Facebook, Google hurt local communities, group says
Facebook and Google are hollowing out local communities by serving as vectors for misinformation while hobbling local journalism and collecting taxpayer subsidies, a new paper from progressive think tank the American Economic Liberties Project charges.
The big picture: Both companies cite benefits their platforms offer small businesses as a key defense against critiques of their size and power. The paper, dated Aug. 30, is sure to presage further scrutiny of the impact they've had on local communities.
Details: The brief, by Pat Garofalo, the group's director of state and local policy, argues that:
- Google doesn't do enough to protect against fraud, allowing scammers to get their own numbers and websites listed on Google to the detriment of legitimate businesses.
- Facebook, by design, boosts shoddy and sensationalist content, crowding out legitimate local news and information, all as it and Google have come to dominate the local advertising market that was long the lifeblood of community journalism.
- Both have sucked up potentially billions in local taxpayer dollars via tax breaks as well as subsidies and discounts on utilities they've gotten in exchange for building data centers.
Garofalo recommends remedies including more antitrust enforcement at the federal and state levels and an end to preferential treatment by states and localities, either voluntarily or under force of law.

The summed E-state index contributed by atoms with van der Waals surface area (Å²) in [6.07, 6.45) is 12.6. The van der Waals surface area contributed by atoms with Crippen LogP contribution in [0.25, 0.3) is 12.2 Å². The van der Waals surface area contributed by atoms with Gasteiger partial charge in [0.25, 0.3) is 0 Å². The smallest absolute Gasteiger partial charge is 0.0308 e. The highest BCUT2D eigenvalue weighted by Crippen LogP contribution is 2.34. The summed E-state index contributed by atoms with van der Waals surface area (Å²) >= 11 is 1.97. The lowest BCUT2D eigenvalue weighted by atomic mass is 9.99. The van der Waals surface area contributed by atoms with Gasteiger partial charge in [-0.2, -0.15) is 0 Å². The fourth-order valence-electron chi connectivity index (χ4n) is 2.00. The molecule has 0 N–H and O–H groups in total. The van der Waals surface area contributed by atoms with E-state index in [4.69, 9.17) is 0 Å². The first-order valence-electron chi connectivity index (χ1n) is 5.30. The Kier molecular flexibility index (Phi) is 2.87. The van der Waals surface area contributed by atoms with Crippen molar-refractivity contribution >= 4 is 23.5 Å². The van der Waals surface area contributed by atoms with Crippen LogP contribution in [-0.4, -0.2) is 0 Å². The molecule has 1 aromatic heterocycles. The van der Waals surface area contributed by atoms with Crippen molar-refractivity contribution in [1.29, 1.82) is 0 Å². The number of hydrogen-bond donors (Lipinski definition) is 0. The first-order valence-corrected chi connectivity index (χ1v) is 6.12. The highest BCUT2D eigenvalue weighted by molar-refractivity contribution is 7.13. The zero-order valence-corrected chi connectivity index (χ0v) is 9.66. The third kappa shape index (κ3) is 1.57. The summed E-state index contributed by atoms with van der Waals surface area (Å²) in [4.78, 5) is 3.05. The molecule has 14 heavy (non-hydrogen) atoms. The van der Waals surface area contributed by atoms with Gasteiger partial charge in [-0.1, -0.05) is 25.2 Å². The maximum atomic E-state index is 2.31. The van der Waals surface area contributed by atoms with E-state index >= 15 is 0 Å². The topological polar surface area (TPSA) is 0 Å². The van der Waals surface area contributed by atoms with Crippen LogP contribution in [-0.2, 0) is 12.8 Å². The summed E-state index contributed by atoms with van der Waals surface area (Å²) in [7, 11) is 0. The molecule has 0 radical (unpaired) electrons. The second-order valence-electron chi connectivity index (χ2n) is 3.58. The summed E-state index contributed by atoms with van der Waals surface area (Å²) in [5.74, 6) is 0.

The other side: Facebook and Google both say their platforms help local communities thrive, making that a central plank in their CEOs' testimony before Congress last month.
- Google on Friday stood up a website detailing ways it says its free services and advertising platforms have helped small businesses and delivered "thousands of dollars a year in value to the average American."
- Facebook is positioning itself as a friend to small businesses in a new feud with Apple.
What's next: The American Economic Liberties Project, which receives funding from eBay founder Pierre Omidyar, is one of several dozen advocacy groups holding an online event Tuesday in which panelists, including early Facebook investor-turned-critic Roger McNamee, will discuss curbing the power of Big Tech.